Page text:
Double down

Published February 1, 2024

TWO verdicts in two days. A 14-year sentence for ‘corruption’ to accompany a 10-year sentence for ‘divulging state secrets’. First, his top lieutenant, and now his spouse also convicted and jailed.

And still, former prime minister Imran Khan’s troubles are far from over. What new depths will the state plumb as it makes clear its antipathy towards him?

The days leading up to the Feb 8 elections may hold more ‘surprises’. For now, we may only sit and spectate as facts, procedures, laws and institutions bend to the will of those who think that no elected leader deserves a free pass — until they decide they do.

Mr Khan and his wife, Bushra Bibi, have been convicted for under-declaring the value of a jewellery set they received as a gift while the former was still in office. The verdict has been delivered via an accountability court judge who, just days before the last general election, had also convicted this year’s front-runners in the Avenfield reference.

That judgement was overturned in November last year. Most commentators believe this one will not last too long, either. Incidentally — or perhaps by design — the same judge is also supposed to hear a similar case involving items retained from the state’s gift repository. The matter involves several cars allegedly retained by Messrs Nawaz Sharif, Yousuf Raza Gilani and Asif Ali Zardari in violation of Toshakhana rules.

However, given how completely the judge’s attention and energies have been devoted over the past month to delivering the ‘accountability’ brand of justice to Mr Khan and his spouse, he seems to have had very little time to spare for any other of the matters pending before him. He retires soon, in March, after 11 years in NAB’s accountability courts. Most accountability judges are appointed for three. During that extended tenure, he has judged four former prime ministers, all brought before him when their free passes ran out.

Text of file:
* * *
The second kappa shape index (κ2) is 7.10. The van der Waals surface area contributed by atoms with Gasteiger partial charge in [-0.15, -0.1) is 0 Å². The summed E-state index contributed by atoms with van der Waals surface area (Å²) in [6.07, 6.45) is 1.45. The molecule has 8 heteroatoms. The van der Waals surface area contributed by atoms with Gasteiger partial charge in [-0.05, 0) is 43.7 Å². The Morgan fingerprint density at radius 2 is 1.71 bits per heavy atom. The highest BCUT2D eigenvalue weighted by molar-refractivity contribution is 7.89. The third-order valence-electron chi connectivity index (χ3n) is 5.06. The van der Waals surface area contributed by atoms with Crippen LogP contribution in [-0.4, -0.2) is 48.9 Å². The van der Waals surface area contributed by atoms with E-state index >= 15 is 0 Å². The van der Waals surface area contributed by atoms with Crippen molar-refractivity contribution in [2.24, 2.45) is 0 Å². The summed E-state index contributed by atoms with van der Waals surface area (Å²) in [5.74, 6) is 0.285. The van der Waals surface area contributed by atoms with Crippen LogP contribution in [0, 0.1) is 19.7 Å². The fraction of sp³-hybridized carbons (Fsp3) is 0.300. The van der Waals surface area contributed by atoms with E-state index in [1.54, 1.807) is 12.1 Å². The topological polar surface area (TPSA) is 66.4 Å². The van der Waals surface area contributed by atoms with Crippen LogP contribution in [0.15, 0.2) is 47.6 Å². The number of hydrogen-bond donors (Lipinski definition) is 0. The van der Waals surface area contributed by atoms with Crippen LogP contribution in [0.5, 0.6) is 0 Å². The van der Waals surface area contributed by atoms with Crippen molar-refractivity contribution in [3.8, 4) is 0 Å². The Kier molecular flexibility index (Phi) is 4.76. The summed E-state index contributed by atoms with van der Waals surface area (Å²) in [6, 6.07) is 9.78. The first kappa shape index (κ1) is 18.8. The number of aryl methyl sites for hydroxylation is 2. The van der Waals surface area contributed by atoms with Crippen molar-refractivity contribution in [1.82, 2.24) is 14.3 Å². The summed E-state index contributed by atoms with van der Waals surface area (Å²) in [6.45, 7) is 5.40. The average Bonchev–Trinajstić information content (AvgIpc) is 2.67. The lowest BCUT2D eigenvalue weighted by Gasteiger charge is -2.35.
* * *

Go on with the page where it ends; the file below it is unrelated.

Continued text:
A word, too, on NAB, an institution that seems to exist only to cycle through political targets based on the whims of the powers that be.

The bureau has gained notoriety over the years for swooping in, guns blazing, when a politician’s free pass has been revoked. It digs up all manner of ‘corruption’ cases against the targeted politician, effectively drowning them under a wave of litigation.

Sometimes, a conviction or two is secured through legal proceedings based on weak evidence and conducted without regard for due process. Unsurprisingly, most cases and convictions collapse within a few years, and those once accused of serious malfeasance eventually return as political martyrs.

It is a rinse-and-repeat cycle that has gradually deprived the idea of accountability of any legitimacy whatsoever. As this latest conviction shows, nothing seems about to change.

Published in Dawn, February 1st, 2024

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